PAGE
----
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Why Socrates Died

An original and thought-provoking examination of the trial and execution of Socrates.

By Kevin Hartnett / July 20, 2009



Since his death in 399 BC, Socrates has lived well in history, enjoying a reputation as the West’s first philosopher and its first dissident. According to Robin Waterfield, though, it was actually more common qualities – innocence, naivete, and maybe a little vanity – that got Socrates into trouble.

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This is the central insight behind Why Socrates Died, Waterfield’s remarkable and thoroughly original new book, which attempts to understand Socrates’s trial and execution in light of the political and social upheaval racking his native Athens at the time he drank the fatal hemlock.

“Why Socrates Died” opens with Socrates on trial in the Athenian Agora, in front of a jury of 500 dikasts (or they may have been 501 of the Greek officials; the record on this, like many other points, is inconclusive), and facing the dual charges of impiety and corrupting the youth. Waterfield, an accomplished translator of ancient Greek texts, notes that in Athenian law all cases began as personal grievances. There was no state, as such, to bring charges, and so Socrates very likely had personal history with any or all of the three men – Meletus, Lycon and Anytus – who prosecuted him.

This is the first hint that Socrates’s was not your garden-variety sedition trial.

From there Waterfield travels back in time to place the prosecution in context, retracing the 30 years that led up to the trial. He provides a blow-by-blow account of the ill-fated Peloponnesian War (431-404 BC) and then surveys the war’s tumultuous aftermath, in which defeated Athens lurched from oligarchy to civil war and then back into an uneasy democracy.

By the time Waterfield returns to the trial itself, he has given his narrative a cinematic sweep, as if all the contingencies of the preceding decades could not have led anywhere but the final verdict: 280 to convict, 220 against.

Following the conviction, Socrates was given an opportunity to recommend his own punishment. Only half-jokingly he argued that for his crimes, he should be fed at public expense for the rest of his life. Three hundred and sixty dikasts voted for death, meaning the suggestion was sufficiently grating to move 80 jurors who believed Socrates was innocent to vote that he should be executed anyway. (Jesus, to whom Socrates is often compared in the annals of injustice, had the good sense four centuries later to answer his accusers with silence.)

The Peloponnesian War, like failed wars of any era, placed significant stress on Athenian society and it was over these fault lines, Waterfield argues, that Socrates stumbled. The city lost more than a quarter of its population to disease in just four years, and massacres and other wartime brutalities tested Athens’ sense of its own virtue. Dissent generally divided by age, with a cadre of grasping young aristocrats arguing that Athens’ loss to Sparta proved the inefficacy of majority rule. Many of them were known to have studied under Socrates.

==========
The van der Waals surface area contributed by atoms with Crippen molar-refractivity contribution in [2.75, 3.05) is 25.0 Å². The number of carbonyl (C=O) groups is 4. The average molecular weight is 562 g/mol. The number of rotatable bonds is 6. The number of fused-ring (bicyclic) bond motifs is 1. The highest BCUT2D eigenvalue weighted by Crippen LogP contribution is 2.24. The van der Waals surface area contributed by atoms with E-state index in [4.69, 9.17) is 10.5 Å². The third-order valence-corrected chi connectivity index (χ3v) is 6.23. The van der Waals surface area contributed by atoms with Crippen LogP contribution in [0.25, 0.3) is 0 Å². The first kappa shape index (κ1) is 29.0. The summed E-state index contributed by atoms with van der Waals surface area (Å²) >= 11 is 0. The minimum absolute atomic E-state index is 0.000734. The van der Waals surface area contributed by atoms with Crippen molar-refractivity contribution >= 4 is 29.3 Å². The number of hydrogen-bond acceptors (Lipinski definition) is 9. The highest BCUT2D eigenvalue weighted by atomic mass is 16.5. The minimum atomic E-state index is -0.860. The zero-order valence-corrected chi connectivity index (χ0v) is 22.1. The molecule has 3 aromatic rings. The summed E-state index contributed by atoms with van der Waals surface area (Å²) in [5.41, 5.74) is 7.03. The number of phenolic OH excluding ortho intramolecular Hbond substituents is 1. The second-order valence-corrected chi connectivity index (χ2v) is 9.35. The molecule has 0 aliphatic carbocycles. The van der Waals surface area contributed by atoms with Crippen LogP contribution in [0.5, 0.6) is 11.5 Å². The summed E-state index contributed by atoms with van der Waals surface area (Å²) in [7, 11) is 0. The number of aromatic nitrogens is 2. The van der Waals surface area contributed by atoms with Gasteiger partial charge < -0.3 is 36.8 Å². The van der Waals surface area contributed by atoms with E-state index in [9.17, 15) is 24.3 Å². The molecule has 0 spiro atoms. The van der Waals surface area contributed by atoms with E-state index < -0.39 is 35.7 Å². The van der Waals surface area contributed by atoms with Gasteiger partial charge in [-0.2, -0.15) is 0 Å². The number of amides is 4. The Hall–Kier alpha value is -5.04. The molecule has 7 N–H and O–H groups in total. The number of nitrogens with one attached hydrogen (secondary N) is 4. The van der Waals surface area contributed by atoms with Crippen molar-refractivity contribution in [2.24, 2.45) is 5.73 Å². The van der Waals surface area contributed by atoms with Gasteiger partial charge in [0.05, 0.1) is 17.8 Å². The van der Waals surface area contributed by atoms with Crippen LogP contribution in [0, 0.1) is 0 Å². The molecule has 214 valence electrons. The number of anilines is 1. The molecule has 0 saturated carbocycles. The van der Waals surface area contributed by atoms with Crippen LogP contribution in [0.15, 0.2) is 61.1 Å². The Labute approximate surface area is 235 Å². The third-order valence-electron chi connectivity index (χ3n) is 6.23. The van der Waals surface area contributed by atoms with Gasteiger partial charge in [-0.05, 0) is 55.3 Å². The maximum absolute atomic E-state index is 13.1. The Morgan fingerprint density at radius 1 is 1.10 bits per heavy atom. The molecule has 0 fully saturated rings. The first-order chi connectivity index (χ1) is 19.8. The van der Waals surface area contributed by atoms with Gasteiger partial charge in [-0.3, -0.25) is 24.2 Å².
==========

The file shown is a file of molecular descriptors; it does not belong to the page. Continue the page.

Socrates himself was equally critical of both the willy-nilly democrat and the vain aristocrat. He believed that it was the job of the state to guide citizens towards knowledge and that power should be vested in the wise in order to accomplish this. Waterfield argues that Socrates took it upon himself to identify and train these philosopher-kings, many of whom were no doubt happy to receive philosophical cover for their ambitions.

Socrates’ prized pupil (and likely unconsummated love was a charismatic young aristocrat named Alcibiades whose hubristic assault on Sicily contributed as much as anything else to Athens’ defeat against Sparta. It thus did little to improve Socrates’s political standing when Alcibiades was banished from Athens for life in 406 BC for assorted wartime treacheries.

Following the war, Socrates again found himself keeping suspect company, when a board of 30 oligarchs was installed by Sparta to run the city-state. While most democrats either fled or were purged from the city, Socrates remained and, in Waterfield’s account, generally enjoyed the favor of the ruling elite, who came to be known as the Thirty Tyrants.

When the democrats regained control in 403 BC they had scores to settle, and Waterfield’s lurking but unmistakable conclusion is that, in the end, Socrates got what was coming to him.

Socrates is traditionally depicted as a gadfly, but in “Why Socrates Died,” Waterfield colors him as more of a rube. “Even great philosophers can be naive,” he writes. Many of the conclusions in the book are, of course, conjecture. It’s debatable whether Socrates actually believed rule by the wise to be a realistic design, and many scholars argue that in fact Socrates held democracy to be the best form of government in practice.

Waterfield dismisses this last assertion out of hand, maintaining that Socrates’s criticisms of democracy were “too fundamental for that.” Yet 2,400 years after the fact, with no appeals pending, whether Socrates was a full or partial critic of democracy is almost beside the point.

“Why Socrates Died” is meant to provoke thought about the role of philosophy and education in social life and in the best sense of the Socratic tradition, it achieves just that.

Kevin Hartnett is a freelance writer in Philadelphia.

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